Shaik is Bad Witness Who Must be Jailed, says State
With a little Latin, some dramatic flair and a no-holds barred attitude, the State asked the Durban High Court to convict Deputy President Jacob Zuma's financial adviser, Schabir Shaik, of corruption and fraud.
But first, as closing argument in Shaik's trial started yesterday, the State asked the court in nicely couched legalese to find that Shaik was a very, very bad witness.
As Billy Downer SC, the prosecution's leader, handed his pages of written argument to the court, he added a list of reasons why the court should not believe the Durban businessman's statements that he did nothing wrong.
Shaik is charged with corruption and fraud, but has pleaded not guilty.
Downer gave examples to prove his argument that Shaik's evidence was riddled with contradictions and inconsistencies:
Shaik contradicted his plea explanation to the court.
He contradicted himself.
He contradicted documentary evidence.
He contradicted instructions he had given to his counsel, Francois van Zyl SC.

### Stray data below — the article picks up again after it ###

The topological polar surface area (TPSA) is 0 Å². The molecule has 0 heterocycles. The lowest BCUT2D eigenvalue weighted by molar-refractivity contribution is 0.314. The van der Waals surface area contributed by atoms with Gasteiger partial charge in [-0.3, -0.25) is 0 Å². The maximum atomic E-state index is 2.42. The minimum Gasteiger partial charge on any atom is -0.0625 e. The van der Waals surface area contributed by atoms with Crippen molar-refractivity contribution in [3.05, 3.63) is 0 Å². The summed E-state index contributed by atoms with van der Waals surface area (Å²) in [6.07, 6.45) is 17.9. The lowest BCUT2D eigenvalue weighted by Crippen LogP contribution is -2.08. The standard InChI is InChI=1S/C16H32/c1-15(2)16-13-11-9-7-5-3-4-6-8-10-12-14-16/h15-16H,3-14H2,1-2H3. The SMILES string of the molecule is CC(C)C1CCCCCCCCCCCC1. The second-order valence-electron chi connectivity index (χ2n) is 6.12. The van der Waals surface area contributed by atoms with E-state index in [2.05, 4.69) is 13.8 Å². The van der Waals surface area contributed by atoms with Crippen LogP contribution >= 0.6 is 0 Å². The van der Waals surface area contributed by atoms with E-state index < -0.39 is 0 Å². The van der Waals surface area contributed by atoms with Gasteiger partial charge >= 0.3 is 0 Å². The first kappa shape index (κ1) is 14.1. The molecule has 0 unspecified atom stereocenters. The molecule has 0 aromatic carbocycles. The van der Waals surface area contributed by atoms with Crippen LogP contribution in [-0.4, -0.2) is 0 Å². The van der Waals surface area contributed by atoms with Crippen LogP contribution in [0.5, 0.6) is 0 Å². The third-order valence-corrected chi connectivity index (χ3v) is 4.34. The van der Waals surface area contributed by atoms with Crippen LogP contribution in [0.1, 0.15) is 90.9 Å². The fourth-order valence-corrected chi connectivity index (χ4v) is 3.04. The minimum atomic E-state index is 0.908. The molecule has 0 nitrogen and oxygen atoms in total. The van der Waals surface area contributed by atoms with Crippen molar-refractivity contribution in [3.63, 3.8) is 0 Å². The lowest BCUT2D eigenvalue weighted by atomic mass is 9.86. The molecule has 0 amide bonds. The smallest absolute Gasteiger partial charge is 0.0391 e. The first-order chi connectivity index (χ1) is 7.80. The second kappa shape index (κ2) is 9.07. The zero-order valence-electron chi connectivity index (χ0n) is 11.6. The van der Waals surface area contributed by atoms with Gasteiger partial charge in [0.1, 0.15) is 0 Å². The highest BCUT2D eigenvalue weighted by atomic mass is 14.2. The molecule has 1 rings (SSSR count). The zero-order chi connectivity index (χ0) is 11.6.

He showed a lack of candour and was obstinate.
He contradicted defence witnesses.
He failed to make concessions.
And then Downer moved on to what lawyers call inconsistencies - a sin considered to be a little less bad than a contradiction.
Downer pointed out to the court that Shaik's evidence was inconsistent with documentary evidence and inconsistent with instructions to counsel.
Earlier in the day a projection of the words "Case Number CC27/04 S vs Shaik and others. State's argument on the merits", greeted Shaik as he entered the court.
Downer then formally handed his written argument and its 20 annexures to Mr Justice Hilary Squires.
"It was promised at the beginning of this trial, with apologies to (Latin poet) Virgil, that the prosecution would concern an epic of arms and a man..." he said.
"The epic has not been traversed as promised. Unfortunately the epic has proven to be anything but heroic.
"The facts in the present matter more aptly prompt the cry which (Roman philosopher) Cicero uttered: 'Oh the times, oh the morals'," Downer said.
He told the court it was their case, which was echoed by Shaik, that he had paid Zuma to stay in politics. The State just took it a step further, Downer explained.
It was the prosecution's case that Zuma helped Shaik to enhance his business.
"It is submitted that providing assistance to Shaik... Zuma, in contravention of his constitutional duties, at the very least exposed himself to a situation involving the risk of a conflict between his official responsibilities and private interests and thus acted in neglect of his duties," he said.
The trial continues.
With acknowledgements to Estelle Ellis and the Cape Argus.